The Politics of Lieberman-Warner

by William Yeatman on June 9, 2008

A fellow anti-Lieberman-Warner advocate emails:

Here is a good theme to hammer home: the 2003 vote was 43-55, and if you take post vote statements, final passage on the Boxer bill would have been 44-56.  That is after billions of dollars and an award winning movie.

Their cash-to-success ratio is worse than the Rudy 08 campaign.

Yes, 44 votes in favor of the bill, according to a tally of rhetorical turf staked out by The 100. And even that figure is suspect given that it includes some among the sixteen senators who couldn't quite find their way to the floor in order to wed themselves to a vote on cap-and-trade.

As former Idaho Sen. Steve Symms used to say, when it comes to environmental issues in the world's greatest deliberative body, "Profiles in Courage" would be, at best, of pamphlet length.

So we have now reaffirmed the obvious lack of desire to be associated with any specifics of the agenda disingenuously keened over in the Senate as addressing the greatest threat to mankind. This took on its two most cynical forms on Friday, of a) voting to move the bill forward, giving the patina of support, which was revoked by nine of the 48 "yea" voters in a letter to Sen. Harry Reid stating that in fact they don't and wouldn't support the measure (talk about trying to have it both ways), and b) the aforementioned sixteen senators, including the two presumptive nominees for the presidency, deciding they had other things more important to do than vote on something for which they, too, loudly tout their (purely rhetorical) support.

In the face of actions belying proclaimed support it sure seems to me that Sen. McConnell and the gang should offer up Lieberman-Warner as often as possible in the next few months, to kill the bill dead by revealing the emptiness of the claims to majority support, etc. This would ensure it does not reemerge any time in the near future.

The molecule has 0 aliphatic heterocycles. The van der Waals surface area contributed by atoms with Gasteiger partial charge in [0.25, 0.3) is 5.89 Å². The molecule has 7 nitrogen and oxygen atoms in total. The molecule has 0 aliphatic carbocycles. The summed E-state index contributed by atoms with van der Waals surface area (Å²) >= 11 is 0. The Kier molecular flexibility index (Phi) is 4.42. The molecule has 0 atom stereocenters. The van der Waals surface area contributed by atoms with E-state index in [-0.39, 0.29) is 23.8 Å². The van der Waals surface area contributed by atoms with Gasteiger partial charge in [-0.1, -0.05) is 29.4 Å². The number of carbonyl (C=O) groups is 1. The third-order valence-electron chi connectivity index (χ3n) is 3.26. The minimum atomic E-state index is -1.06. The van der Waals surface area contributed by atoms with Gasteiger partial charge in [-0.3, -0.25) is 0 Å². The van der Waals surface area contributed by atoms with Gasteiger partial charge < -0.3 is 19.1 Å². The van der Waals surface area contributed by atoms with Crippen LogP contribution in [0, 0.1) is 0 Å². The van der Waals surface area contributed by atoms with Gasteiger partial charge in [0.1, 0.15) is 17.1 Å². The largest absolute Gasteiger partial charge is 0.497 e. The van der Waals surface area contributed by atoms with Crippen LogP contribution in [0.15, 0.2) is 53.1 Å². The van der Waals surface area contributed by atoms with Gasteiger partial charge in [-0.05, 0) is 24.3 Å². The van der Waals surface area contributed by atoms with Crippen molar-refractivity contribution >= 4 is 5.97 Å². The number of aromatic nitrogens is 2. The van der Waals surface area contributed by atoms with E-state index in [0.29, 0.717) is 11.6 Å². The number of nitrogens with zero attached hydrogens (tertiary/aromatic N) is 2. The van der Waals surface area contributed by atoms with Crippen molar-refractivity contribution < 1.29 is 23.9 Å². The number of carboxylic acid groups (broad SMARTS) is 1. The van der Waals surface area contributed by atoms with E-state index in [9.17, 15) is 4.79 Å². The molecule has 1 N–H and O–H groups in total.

And the future is now. Beginning today Sen. Reid plans to bring his energy (tax) bill to the floor this week, and I can think of no better place to start this campaign. Further, Reid has declared that — now that global warming is out of the way, chuckle — he is going to spend the remaining days as previewing for voters what the majority would do if only they had larger numbers.

It is pretty clear that reviving Lieberman-Warner's rationing scheme is on that list, once its champions figure out how to further disguise its obvious pain. So, Republicans and others opposed to Lieberman-Warner energy rationing, why not help the majority out in their effort to show people what is on the menu next year, by offering that bill as an amendment to anything and everything you can? As I write today in Human Events, it is time to win.

Comments on this entry are closed.

Previous post:

Next post: